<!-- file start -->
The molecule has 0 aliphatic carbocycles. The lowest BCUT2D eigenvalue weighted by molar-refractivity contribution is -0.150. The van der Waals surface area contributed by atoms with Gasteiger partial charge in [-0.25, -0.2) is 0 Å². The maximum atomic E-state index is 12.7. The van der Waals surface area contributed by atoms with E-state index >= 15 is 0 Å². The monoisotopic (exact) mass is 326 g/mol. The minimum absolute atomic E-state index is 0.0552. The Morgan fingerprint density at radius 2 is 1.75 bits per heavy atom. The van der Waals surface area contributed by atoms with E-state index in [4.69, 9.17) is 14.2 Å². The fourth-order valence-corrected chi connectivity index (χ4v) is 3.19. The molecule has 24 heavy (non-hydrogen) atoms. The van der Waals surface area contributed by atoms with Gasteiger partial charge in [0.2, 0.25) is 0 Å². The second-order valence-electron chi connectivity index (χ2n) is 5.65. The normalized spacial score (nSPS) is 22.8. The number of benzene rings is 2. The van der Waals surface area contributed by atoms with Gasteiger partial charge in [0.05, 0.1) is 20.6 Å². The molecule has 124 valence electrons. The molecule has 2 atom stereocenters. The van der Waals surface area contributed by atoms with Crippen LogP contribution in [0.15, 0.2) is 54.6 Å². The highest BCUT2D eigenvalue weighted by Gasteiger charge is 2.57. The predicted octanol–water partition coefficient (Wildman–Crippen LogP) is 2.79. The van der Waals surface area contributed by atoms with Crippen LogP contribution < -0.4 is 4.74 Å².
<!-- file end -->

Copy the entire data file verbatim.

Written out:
The molecule has 0 aliphatic carbocycles. The lowest BCUT2D eigenvalue weighted by molar-refractivity contribution is -0.150. The van der Waals surface area contributed by atoms with Gasteiger partial charge in [-0.25, -0.2) is 0 Å². The maximum atomic E-state index is 12.7. The van der Waals surface area contributed by atoms with E-state index >= 15 is 0 Å². The monoisotopic (exact) mass is 326 g/mol. The minimum absolute atomic E-state index is 0.0552. The Morgan fingerprint density at radius 2 is 1.75 bits per heavy atom. The van der Waals surface area contributed by atoms with E-state index in [4.69, 9.17) is 14.2 Å². The fourth-order valence-corrected chi connectivity index (χ4v) is 3.19. The molecule has 24 heavy (non-hydrogen) atoms. The van der Waals surface area contributed by atoms with Gasteiger partial charge in [0.2, 0.25) is 0 Å². The second-order valence-electron chi connectivity index (χ2n) is 5.65. The normalized spacial score (nSPS) is 22.8. The number of benzene rings is 2. The van der Waals surface area contributed by atoms with Gasteiger partial charge in [0.05, 0.1) is 20.6 Å². The molecule has 124 valence electrons. The molecule has 2 atom stereocenters. The van der Waals surface area contributed by atoms with Crippen LogP contribution in [0.15, 0.2) is 54.6 Å². The highest BCUT2D eigenvalue weighted by Gasteiger charge is 2.57. The predicted octanol–water partition coefficient (Wildman–Crippen LogP) is 2.79. The van der Waals surface area contributed by atoms with Crippen LogP contribution < -0.4 is 4.74 Å².